Over the years I have become close to various clients. Some of those clients have died. One in particular, Florence, had become a good friend. My business visits with her were special. We would get in her four-wheel drive and cruise the property. She said that upon her passing the land would be placed in the stewardship of the Nature Conservancy. She would fret that she was not the steward the Conservancy expected her to be and hoped they would not chastise her for her inattention. I always assured her that if there was a definition of stewardship, it would be a picture of her glorious face and her eternal Scotswoman way. We would sit and look over her self planted forest, watch the sun rise or fall and chat about life and its magnificent opportunities. As well as a naturalist, she was a writer with whom I would discuss style and rules for writing. I am thankful to say that I ended up with a small part of her, in the form of her book, signed with love, Florence. On my last visit, I found her house full of relatives, tending to her things. Florence had experienced a stroke only a week earlier, and was found dead on her bedroom floor. I stood at her door and asked myself, “could I remember all we had done, and why hadn’t we done more”? She had become a friend and it ached because the good, they do leave too soon. Then, into my life stepped Ramona.
Ramona is my senior. I turned 52 this year, so she is probably 53. I have a friend to thank for this introduction, and again it was a business meeting that brought us together. As she and my friend chatted about flowers and plants I asked if I could tour her library. You can learn a great deal about a person from their library, and something struck me about Ramona’s. As I returned to my seat, Ramona handed me a book. I skimmed over the title and went right to the author. Remember our earlier conversation about not paying attention? This got my attention. The name on this book was the same as the majority of the books in the other room. Without a word, I rose and went back to the library and read carefully. The shelves housed numerous literary awards as well as books, all inscribed with the same name as was on the one Ramona handed me. It was Ramona’s last name, the name of her late husband.
I dream someday of being a creative writer, and have a deep appreciation for those who have a way with the written word. Ramona and her husband had spent their life’s writing together and I can only imagine how it must have been. Such things are among the true gifts of living.
Dick Schapp, Florence, Ramona, what’s the deal you ask, the significance, the importance? Where is the arboriculture in all this? What business are we in? Trees, shrubs, bugs, plant pathology, Tree and Forest Conservation, consultation? Correct. You bet, every aspect of that, but where does it all begin? It starts by the formation of relationships. Relationships that all of us build within the Care of Trees. Nothing happens until we go out, seek out and find relationships upon which this company is built. I sometimes take those relationships for granted, but I’m working hard on that. Florence and Mr. Schapp are only memories. Those of Florence I will treasure forever. Ramona on the other hand, is a new beginning, a friend, “a seed of equivalent benefit” that keeps us all looking and moving forward. The fact that voids are filled with little help from us is a very wonderful but mysterious phenomena that I am sure assists in our survival upon this earth.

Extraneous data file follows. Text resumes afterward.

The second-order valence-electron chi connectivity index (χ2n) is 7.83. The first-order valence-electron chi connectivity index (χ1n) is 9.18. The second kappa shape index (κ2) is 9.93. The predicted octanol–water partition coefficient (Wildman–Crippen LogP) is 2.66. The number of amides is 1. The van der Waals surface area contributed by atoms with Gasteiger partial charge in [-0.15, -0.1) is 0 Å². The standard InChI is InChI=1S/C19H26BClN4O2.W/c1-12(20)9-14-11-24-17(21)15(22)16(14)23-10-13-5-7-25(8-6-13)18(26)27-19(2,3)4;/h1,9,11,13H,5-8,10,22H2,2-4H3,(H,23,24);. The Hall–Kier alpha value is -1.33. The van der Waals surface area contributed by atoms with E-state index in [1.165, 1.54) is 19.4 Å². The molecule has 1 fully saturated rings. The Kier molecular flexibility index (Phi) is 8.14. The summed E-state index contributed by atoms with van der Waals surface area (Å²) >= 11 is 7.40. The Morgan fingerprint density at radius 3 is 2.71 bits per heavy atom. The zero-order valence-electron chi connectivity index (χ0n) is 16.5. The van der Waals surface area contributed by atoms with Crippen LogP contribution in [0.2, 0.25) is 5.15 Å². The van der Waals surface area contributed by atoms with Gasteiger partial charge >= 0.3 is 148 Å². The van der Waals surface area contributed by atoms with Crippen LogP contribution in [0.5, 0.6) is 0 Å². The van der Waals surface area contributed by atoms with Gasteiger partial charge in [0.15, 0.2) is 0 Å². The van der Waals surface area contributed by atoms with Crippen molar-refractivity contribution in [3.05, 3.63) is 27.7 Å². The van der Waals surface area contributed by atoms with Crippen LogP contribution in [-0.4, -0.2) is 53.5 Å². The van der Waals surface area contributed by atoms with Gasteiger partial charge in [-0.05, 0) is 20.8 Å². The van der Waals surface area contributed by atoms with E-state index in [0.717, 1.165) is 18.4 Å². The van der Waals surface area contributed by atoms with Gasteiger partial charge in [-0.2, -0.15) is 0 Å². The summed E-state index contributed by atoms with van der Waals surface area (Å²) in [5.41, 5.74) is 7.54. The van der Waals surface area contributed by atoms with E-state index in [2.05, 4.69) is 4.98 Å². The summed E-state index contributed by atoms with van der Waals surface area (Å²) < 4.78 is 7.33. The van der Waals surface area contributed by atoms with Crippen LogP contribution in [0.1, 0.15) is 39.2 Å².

The other day we had a storm roll through the Mid-Atlantic wreaking its usual havoc. One of my Charter Oak clients called in a panic saying a tree had fallen in the driveway just missing her car, and could I please help immediately. I just happened to be around the corner and arrived at her house 5 minutes after her call. She, her landscape architect, the farm manager and others were standing at the tree as I approached. She introduced me to everyone, and said she was astonished at how quickly I had responded. She looked at everyone and stepped very close to me. She then said, “let me tell all of you who this really is”, then took her finger and drew a big “S” on my chest and told everyone, “why, this is my Superman”! Think the relationships you build count for anything? Welcome to the majors! Thanks Ramona, I’ll see you soon!
Copyright 2005 by Peter Deahl. All rights reserved.
The Pruning School 16 Berkeley Court Sterling, Virginia 20165